Immigration Update

May 10, 2021 | Immigration Updates

In the news this issue you’ll read about the refugee cap being raised, withdrawal of a Trump administration proposed rule regarding biometrics use, and relief for asylum applicants waiting for work authorization.

President Biden Raises Refugee Cap to 62,500 in FY 2021

President Joe Biden revised the United States’ annual refugee admissions cap to 62,500 for fiscal year (FY) 2021, with a goal of 125,000 admissions for FY 2022. The announcement followed criticism after he announced plans to keep the number of refugee admissions at 15,000 this fiscal year primarily because of logistical concerns.

President Biden said that the “sad truth is that we will not achieve 62,500 admissions this year. We are working quickly to undo the damage of the last four years.” He said that “we are going to rebuild what has been broken and push hard to complete the rigorous screening process for those refugees already in the pipeline for admission.”

Details: “Statement by President Joe Biden on Refugee Admissions,” White House, May 3, 2021, https://www.whitehouse.gov/briefing-room/statements-releases/2021/05/03/statement-by-president-joe-biden-on-refugee-admissions/

DHS Will Withdraw Proposed Rule on Expanding Biometrics Collection Use

Coming out today, the Department of Homeland Security (DHS) plans to withdraw a proposed rule concerning the use and collection of biometrics in the enforcement and administration of immigration laws by U.S. Citizenship and Immigration Services (USCIS), U.S. Customs and Border Protection, and U.S. Immigration and Customs Enforcement.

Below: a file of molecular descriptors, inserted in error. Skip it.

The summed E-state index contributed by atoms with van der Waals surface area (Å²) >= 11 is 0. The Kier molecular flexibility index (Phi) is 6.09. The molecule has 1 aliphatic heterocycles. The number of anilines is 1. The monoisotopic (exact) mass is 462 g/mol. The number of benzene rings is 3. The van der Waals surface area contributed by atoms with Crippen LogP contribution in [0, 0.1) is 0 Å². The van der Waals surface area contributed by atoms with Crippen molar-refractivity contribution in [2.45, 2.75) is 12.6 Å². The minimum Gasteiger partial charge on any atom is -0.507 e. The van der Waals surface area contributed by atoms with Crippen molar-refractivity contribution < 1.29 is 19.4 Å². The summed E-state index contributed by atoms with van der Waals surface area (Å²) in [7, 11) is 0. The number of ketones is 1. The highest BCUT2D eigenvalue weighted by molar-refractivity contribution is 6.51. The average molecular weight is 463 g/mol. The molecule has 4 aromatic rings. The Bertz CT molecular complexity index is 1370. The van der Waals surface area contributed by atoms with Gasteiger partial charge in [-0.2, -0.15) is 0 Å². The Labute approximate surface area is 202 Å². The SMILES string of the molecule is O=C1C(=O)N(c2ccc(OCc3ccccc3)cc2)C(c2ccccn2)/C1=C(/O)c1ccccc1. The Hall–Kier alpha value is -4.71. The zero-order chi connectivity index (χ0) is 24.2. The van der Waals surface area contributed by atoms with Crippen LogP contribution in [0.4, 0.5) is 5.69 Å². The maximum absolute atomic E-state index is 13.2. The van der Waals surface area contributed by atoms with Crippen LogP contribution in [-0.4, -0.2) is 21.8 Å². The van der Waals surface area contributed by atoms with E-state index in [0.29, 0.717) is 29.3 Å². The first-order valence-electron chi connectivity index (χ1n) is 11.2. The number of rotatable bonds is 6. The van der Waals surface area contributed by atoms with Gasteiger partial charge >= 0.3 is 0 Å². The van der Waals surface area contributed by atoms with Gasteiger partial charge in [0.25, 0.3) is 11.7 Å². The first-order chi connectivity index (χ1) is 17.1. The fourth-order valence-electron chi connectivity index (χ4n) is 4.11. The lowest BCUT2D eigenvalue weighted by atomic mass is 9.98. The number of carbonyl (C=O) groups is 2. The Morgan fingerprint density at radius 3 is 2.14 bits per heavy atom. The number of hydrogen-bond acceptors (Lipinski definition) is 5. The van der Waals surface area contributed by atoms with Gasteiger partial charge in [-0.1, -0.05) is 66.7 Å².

The proposed rule called for providing DHS with flexibility to change its biometrics collection practices and policies as needed. Included were expanding the use of biometrics beyond background checks and document production to include identity verification and management in the immigration lifecycle, enhancing vetting to prove identity and familial relationships, precluding imposters, and improving consistency in biometrics terminology.

DHS said it still supports some of these goals but “not in a way that conflicts” with Executive Order, 14012, “Restoring Faith in Our Legal Immigration Systems and Strengthening Integration and Inclusion Efforts for New Americans,” which instructs the Secretary of Homeland Security to identify barriers impeding access to immigration benefits.

In response to the notice of proposed rulemaking published on September 11, 2020, DHS received more than 5,000 comments, most of them in opposition. Commenters mentioned immigration policy, privacy, and economic concerns, and said the rule was “unnecessary, offensive, an invasion of privacy, would infringe on freedoms, and [would] violate the respect, privacy rights, and civil liberties of U.S citizens, legal immigrants, noncitizens, victims of domestic violence, other vulnerable parties, and children.” Many commenters also said the rule was “overly broad, highly invasive, and would impose excessive monetary costs on applicants and result in administration delays,” DHS said.

DHS said it will analyze the entirety of the proposed rule in the context of the directive in EO 14012 and consider what changes may be appropriate. In the meantime, DHS will maintain its current biometrics collection practices and policies.

Details: “USCIS Will Suspend Trump-Era Biometric Screening Rule for Work-Permit Applicants,” Reuters, May 4, 2021, https://www.reuters.com/business/legal/uscis-will-suspend-trump-era-biometric-screening-rule-work-permit-applicants-2021-05-04/

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DHS Ratifies Rule That Removes 30-Day EAD Processing Requirement

Some relief for asylum seekers:  on May 7, 2021, Secretary of Homeland Security Alejandro Mayorkas ratified a rule regarding applications for employment authorization documents (EADs) filed by people who have applied for asylum.

The Department of Homeland Security (DHS) said that although the promulgation of the rule and its ratification “were necessary and justified due to operational realities, Secretary Mayorkas recognizes that work authorization is crucially important to people requesting asylum and reaffirms [DHS’s] commitment to adjudicate applications as quickly and efficiently as possible.” The Department said it “plans to engage in future rulemaking to advance this important interest.”

Details:

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